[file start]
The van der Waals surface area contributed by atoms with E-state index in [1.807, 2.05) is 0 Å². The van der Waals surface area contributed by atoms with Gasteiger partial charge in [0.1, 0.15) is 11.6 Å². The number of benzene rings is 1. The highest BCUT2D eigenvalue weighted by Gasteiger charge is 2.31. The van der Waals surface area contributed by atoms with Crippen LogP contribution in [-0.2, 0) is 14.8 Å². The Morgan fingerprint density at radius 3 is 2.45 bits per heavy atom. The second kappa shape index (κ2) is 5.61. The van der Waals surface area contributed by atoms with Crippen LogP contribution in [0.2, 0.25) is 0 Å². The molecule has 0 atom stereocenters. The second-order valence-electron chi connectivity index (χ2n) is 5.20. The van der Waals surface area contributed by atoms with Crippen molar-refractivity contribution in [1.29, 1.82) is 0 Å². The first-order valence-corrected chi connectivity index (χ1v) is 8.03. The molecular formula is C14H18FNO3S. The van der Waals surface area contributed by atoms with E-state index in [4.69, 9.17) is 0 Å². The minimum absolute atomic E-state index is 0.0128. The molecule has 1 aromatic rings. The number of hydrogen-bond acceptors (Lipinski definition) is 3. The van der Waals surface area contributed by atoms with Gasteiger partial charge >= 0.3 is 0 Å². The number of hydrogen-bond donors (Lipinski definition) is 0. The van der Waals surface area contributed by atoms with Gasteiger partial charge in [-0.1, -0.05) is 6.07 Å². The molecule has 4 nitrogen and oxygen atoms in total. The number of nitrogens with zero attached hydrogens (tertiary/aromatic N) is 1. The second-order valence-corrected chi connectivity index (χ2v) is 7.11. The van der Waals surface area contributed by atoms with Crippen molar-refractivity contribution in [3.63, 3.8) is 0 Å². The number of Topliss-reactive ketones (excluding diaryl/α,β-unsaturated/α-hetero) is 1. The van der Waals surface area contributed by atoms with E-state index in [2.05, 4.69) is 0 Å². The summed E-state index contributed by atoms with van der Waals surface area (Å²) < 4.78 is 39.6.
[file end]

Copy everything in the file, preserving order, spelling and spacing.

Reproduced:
The van der Waals surface area contributed by atoms with E-state index in [1.807, 2.05) is 0 Å². The van der Waals surface area contributed by atoms with Gasteiger partial charge in [0.1, 0.15) is 11.6 Å². The number of benzene rings is 1. The highest BCUT2D eigenvalue weighted by Gasteiger charge is 2.31. The van der Waals surface area contributed by atoms with Crippen LogP contribution in [-0.2, 0) is 14.8 Å². The Morgan fingerprint density at radius 3 is 2.45 bits per heavy atom. The second kappa shape index (κ2) is 5.61. The van der Waals surface area contributed by atoms with Crippen LogP contribution in [0.2, 0.25) is 0 Å². The molecule has 0 atom stereocenters. The second-order valence-electron chi connectivity index (χ2n) is 5.20. The van der Waals surface area contributed by atoms with Crippen molar-refractivity contribution in [1.29, 1.82) is 0 Å². The first-order valence-corrected chi connectivity index (χ1v) is 8.03. The molecular formula is C14H18FNO3S. The van der Waals surface area contributed by atoms with E-state index in [4.69, 9.17) is 0 Å². The minimum absolute atomic E-state index is 0.0128. The molecule has 1 aromatic rings. The number of hydrogen-bond acceptors (Lipinski definition) is 3. The van der Waals surface area contributed by atoms with Gasteiger partial charge >= 0.3 is 0 Å². The number of hydrogen-bond donors (Lipinski definition) is 0. The van der Waals surface area contributed by atoms with Gasteiger partial charge in [-0.1, -0.05) is 6.07 Å². The molecule has 4 nitrogen and oxygen atoms in total. The number of nitrogens with zero attached hydrogens (tertiary/aromatic N) is 1. The second-order valence-corrected chi connectivity index (χ2v) is 7.11. The van der Waals surface area contributed by atoms with Crippen molar-refractivity contribution in [3.63, 3.8) is 0 Å². The number of Topliss-reactive ketones (excluding diaryl/α,β-unsaturated/α-hetero) is 1. The van der Waals surface area contributed by atoms with E-state index in [2.05, 4.69) is 0 Å². The summed E-state index contributed by atoms with van der Waals surface area (Å²) < 4.78 is 39.6.